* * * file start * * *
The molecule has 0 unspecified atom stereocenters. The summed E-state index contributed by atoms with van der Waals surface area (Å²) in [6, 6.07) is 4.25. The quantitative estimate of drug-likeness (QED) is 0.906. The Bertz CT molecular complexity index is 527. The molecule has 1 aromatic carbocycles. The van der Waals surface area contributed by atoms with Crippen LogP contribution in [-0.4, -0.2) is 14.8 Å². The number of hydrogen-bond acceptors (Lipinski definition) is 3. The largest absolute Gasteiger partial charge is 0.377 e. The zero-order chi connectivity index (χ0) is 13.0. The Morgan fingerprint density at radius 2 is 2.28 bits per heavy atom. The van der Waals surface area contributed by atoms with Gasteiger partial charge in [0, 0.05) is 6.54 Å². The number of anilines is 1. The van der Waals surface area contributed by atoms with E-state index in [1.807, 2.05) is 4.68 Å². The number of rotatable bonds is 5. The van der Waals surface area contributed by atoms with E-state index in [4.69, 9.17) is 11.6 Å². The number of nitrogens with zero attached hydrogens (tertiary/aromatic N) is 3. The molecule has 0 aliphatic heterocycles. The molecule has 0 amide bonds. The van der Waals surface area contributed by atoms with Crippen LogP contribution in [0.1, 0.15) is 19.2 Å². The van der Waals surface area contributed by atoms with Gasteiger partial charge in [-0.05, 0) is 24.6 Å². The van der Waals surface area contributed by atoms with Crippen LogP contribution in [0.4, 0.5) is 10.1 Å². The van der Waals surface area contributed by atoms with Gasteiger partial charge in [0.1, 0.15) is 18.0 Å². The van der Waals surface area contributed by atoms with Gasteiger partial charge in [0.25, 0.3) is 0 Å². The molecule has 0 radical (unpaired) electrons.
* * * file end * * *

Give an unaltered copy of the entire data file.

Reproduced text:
The molecule has 0 unspecified atom stereocenters. The summed E-state index contributed by atoms with van der Waals surface area (Å²) in [6, 6.07) is 4.25. The quantitative estimate of drug-likeness (QED) is 0.906. The Bertz CT molecular complexity index is 527. The molecule has 1 aromatic carbocycles. The van der Waals surface area contributed by atoms with Crippen LogP contribution in [-0.4, -0.2) is 14.8 Å². The number of hydrogen-bond acceptors (Lipinski definition) is 3. The largest absolute Gasteiger partial charge is 0.377 e. The zero-order chi connectivity index (χ0) is 13.0. The Morgan fingerprint density at radius 2 is 2.28 bits per heavy atom. The van der Waals surface area contributed by atoms with Gasteiger partial charge in [0, 0.05) is 6.54 Å². The number of anilines is 1. The van der Waals surface area contributed by atoms with E-state index in [1.807, 2.05) is 4.68 Å². The number of rotatable bonds is 5. The van der Waals surface area contributed by atoms with E-state index in [4.69, 9.17) is 11.6 Å². The number of nitrogens with zero attached hydrogens (tertiary/aromatic N) is 3. The molecule has 0 aliphatic heterocycles. The molecule has 0 amide bonds. The van der Waals surface area contributed by atoms with Crippen LogP contribution in [0.1, 0.15) is 19.2 Å². The van der Waals surface area contributed by atoms with Gasteiger partial charge in [-0.05, 0) is 24.6 Å². The van der Waals surface area contributed by atoms with Crippen LogP contribution in [0.4, 0.5) is 10.1 Å². The van der Waals surface area contributed by atoms with Gasteiger partial charge in [0.1, 0.15) is 18.0 Å². The van der Waals surface area contributed by atoms with Gasteiger partial charge in [0.25, 0.3) is 0 Å². The molecule has 0 radical (unpaired) electrons.